Title: Holy Cow
Author: David Duchovny
Publisher: Headline (UK) & Farrar, Straus & Giroux (US)
Publication Date: 3 February 2015
Rating: 4 out of 5
Holy Cow by David Duchovny is a comic delight that will thrill fans of Jasper Fforde and Ben Aaronovitch. And anyone who enjoys a witty wisecrack in a novel.
Elsie Bovary is a cow and a pretty happy one at that. Until one night, Elsie sneaks out of the pasture and finds herself drawn to the farmhouse. Through the window, she sees the farmer's family gathered around a bright Box God - and what the Box God reveals about something called an 'industrial meat farm' shakes Elsie's understanding of her world to its core.
The only solution? To escape to a better, safer world. And so a motley crew is formed: Elsie; Shalom, a grumpy pig who's recently converted to Judaism; and Tom, a suave turkey who can't fly, but can work an iPhone with his beak. Toting stolen passports and slapdash human disguises, they head for the airport ...
Elsie is a wise-cracking, slyly witty narrator; Tom dispenses psychiatric advice in a fake German accent; and Shalom ends up unexpectedly uniting Israelis and Palestinians. David Duchovny's charismatic creatures point the way toward a mutual understanding and acceptance the world desperately needs.
Holy Cow is the debut novel from David Duchovy, an actor known for his work in The X-Files and Californication. However, less well-known is the fact that Duchovny actually has an MA in English Literature from Yale.
Holy Cow is a fanciful and imaginative novel with a difference - its narrator is Elsie Bovary, a cow. Yes, a cow! Sound a bit crazy? Well, it certainly is!
Elsie lives a fairly content if unexciting life on a farm in upstate New York. She spends her days wandering around the fields and eyeing up the bulls in the neighbouring field with her best friend, Mallory. However, after watching TV through the farmhouse window and realising what really awaits her, the fear of the slaughterhouse proves too much for Elsie and she decides to join forces with Jerry the Jewish pig (who changes his name to the more kosher-sounding Shalom) and Tom the turkey to escape the farm. She plans to travel to India where cows are worshiped as sacred animals. Henceforth starts their adventures into the big wide world, moving in human disguises through London, Turkey, Israel, Palestine and India.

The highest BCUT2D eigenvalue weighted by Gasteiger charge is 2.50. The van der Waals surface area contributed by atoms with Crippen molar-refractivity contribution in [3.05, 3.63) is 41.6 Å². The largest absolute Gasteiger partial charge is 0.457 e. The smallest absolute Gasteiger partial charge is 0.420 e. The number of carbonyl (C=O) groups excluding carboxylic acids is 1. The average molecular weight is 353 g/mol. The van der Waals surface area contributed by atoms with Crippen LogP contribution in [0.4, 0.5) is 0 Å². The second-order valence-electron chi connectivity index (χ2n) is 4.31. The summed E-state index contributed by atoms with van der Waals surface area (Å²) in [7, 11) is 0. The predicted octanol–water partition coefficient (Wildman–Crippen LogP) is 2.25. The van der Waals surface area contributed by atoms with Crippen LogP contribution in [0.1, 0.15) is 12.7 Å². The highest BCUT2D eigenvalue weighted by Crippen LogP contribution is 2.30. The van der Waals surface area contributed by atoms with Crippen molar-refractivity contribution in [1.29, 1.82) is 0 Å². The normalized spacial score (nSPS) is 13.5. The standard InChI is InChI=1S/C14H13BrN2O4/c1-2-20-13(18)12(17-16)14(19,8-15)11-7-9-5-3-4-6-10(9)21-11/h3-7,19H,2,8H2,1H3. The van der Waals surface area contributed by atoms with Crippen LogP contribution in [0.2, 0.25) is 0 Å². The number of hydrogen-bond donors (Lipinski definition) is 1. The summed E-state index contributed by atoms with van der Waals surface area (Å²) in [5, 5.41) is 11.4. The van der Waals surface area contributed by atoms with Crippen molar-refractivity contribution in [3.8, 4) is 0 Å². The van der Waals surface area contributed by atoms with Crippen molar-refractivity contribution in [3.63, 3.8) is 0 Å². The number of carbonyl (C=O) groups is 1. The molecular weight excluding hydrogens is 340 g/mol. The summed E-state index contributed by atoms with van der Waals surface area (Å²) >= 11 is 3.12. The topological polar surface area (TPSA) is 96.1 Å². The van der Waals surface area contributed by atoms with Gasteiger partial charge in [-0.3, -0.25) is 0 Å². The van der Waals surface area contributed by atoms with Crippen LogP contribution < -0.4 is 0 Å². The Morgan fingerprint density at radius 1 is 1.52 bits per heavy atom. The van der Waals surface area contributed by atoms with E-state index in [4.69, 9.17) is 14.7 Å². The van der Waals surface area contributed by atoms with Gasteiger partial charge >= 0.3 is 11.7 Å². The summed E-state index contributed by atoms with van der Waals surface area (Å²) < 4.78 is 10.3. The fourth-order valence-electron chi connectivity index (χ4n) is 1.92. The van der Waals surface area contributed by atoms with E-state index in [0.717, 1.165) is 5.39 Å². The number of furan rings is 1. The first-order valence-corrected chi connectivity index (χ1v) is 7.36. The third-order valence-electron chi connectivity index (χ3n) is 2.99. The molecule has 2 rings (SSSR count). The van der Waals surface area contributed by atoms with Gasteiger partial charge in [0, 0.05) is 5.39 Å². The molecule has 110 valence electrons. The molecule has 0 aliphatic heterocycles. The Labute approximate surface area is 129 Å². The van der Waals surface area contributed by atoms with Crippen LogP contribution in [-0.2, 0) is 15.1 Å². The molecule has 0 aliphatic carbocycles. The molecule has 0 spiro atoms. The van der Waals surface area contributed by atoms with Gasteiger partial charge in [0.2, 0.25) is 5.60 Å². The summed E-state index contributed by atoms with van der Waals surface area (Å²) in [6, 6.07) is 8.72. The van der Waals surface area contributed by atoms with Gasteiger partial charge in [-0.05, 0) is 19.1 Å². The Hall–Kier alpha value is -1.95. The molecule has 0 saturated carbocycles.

What can I say except this story is absolutely bonkers! How can a book involving anthromorphic animals disguised as humans and travelling by aeroplane be anything but absolutely crazy?! Holy Cow is eccentric, unusual, very funny and very clever, mixing teen lingo (OMG, BFF etc…) with modern politics, pop culture references and an honest look at human nature (albeit through the eyes of an extraordinarily astute cow!). It is a book that will make you both laugh out loud at the absurdity of it all whilst also causing you to think about issues that you may not have been anticipating, such as tolerance, friendship and acceptance.
The humour is witty and undoubtedly aimed at adults, although the clever social commentary is hidden behind a very simplistic writing style which makes it almost childlike to read. There’s no pretention here to an overly verbose and complex literary novel, rather it is simple, insightful and side-splittingly funny.
In fact, Holy Cow is one of the funniest books I have read in a long time, making me chuckle out loud as I am shown the world through a cow’s eyes. It is unique, charming, very funny and it certainly made an interesting change to my normal choice of books.
I appreciate the fact that this book may not appeal to everyone, however I challenge you to give it a go and let me know what you think!
About the Author